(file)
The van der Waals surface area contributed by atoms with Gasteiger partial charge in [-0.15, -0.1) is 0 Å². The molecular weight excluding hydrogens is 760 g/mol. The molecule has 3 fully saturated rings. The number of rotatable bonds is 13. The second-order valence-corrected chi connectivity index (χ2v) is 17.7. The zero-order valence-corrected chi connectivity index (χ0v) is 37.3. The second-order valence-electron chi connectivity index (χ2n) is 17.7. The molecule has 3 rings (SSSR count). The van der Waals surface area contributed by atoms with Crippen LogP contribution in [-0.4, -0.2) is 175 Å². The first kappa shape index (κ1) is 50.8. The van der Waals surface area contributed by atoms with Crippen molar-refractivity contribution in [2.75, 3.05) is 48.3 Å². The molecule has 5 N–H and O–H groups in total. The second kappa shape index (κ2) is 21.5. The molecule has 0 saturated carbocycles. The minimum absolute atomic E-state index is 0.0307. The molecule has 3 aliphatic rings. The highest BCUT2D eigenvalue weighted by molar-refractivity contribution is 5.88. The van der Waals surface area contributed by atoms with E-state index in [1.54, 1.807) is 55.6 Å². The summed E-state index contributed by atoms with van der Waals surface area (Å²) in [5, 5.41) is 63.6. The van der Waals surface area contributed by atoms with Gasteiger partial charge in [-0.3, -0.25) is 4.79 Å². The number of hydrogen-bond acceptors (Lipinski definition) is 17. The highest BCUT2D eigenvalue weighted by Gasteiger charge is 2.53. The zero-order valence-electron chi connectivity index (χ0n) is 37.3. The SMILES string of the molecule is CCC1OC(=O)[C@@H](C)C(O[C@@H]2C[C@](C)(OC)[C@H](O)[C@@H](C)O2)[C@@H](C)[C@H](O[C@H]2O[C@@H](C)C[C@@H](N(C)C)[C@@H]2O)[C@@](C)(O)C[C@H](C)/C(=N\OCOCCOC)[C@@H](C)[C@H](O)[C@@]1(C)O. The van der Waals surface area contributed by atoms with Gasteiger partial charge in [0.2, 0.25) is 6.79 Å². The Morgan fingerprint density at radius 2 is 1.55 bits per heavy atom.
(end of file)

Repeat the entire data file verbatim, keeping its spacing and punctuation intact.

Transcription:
The van der Waals surface area contributed by atoms with Gasteiger partial charge in [-0.15, -0.1) is 0 Å². The molecular weight excluding hydrogens is 760 g/mol. The molecule has 3 fully saturated rings. The number of rotatable bonds is 13. The second-order valence-corrected chi connectivity index (χ2v) is 17.7. The zero-order valence-corrected chi connectivity index (χ0v) is 37.3. The second-order valence-electron chi connectivity index (χ2n) is 17.7. The molecule has 3 rings (SSSR count). The van der Waals surface area contributed by atoms with Crippen LogP contribution in [-0.4, -0.2) is 175 Å². The first kappa shape index (κ1) is 50.8. The van der Waals surface area contributed by atoms with Crippen molar-refractivity contribution in [2.75, 3.05) is 48.3 Å². The molecule has 5 N–H and O–H groups in total. The second kappa shape index (κ2) is 21.5. The molecule has 0 saturated carbocycles. The minimum absolute atomic E-state index is 0.0307. The molecule has 3 aliphatic rings. The highest BCUT2D eigenvalue weighted by molar-refractivity contribution is 5.88. The van der Waals surface area contributed by atoms with E-state index in [1.54, 1.807) is 55.6 Å². The summed E-state index contributed by atoms with van der Waals surface area (Å²) in [5, 5.41) is 63.6. The van der Waals surface area contributed by atoms with Gasteiger partial charge in [-0.3, -0.25) is 4.79 Å². The number of hydrogen-bond acceptors (Lipinski definition) is 17. The highest BCUT2D eigenvalue weighted by Gasteiger charge is 2.53. The zero-order valence-electron chi connectivity index (χ0n) is 37.3. The SMILES string of the molecule is CCC1OC(=O)[C@@H](C)C(O[C@@H]2C[C@](C)(OC)[C@H](O)[C@@H](C)O2)[C@@H](C)[C@H](O[C@H]2O[C@@H](C)C[C@@H](N(C)C)[C@@H]2O)[C@@](C)(O)C[C@H](C)/C(=N\OCOCCOC)[C@@H](C)[C@H](O)[C@@]1(C)O. The van der Waals surface area contributed by atoms with Gasteiger partial charge in [0.2, 0.25) is 6.79 Å². The Morgan fingerprint density at radius 2 is 1.55 bits per heavy atom.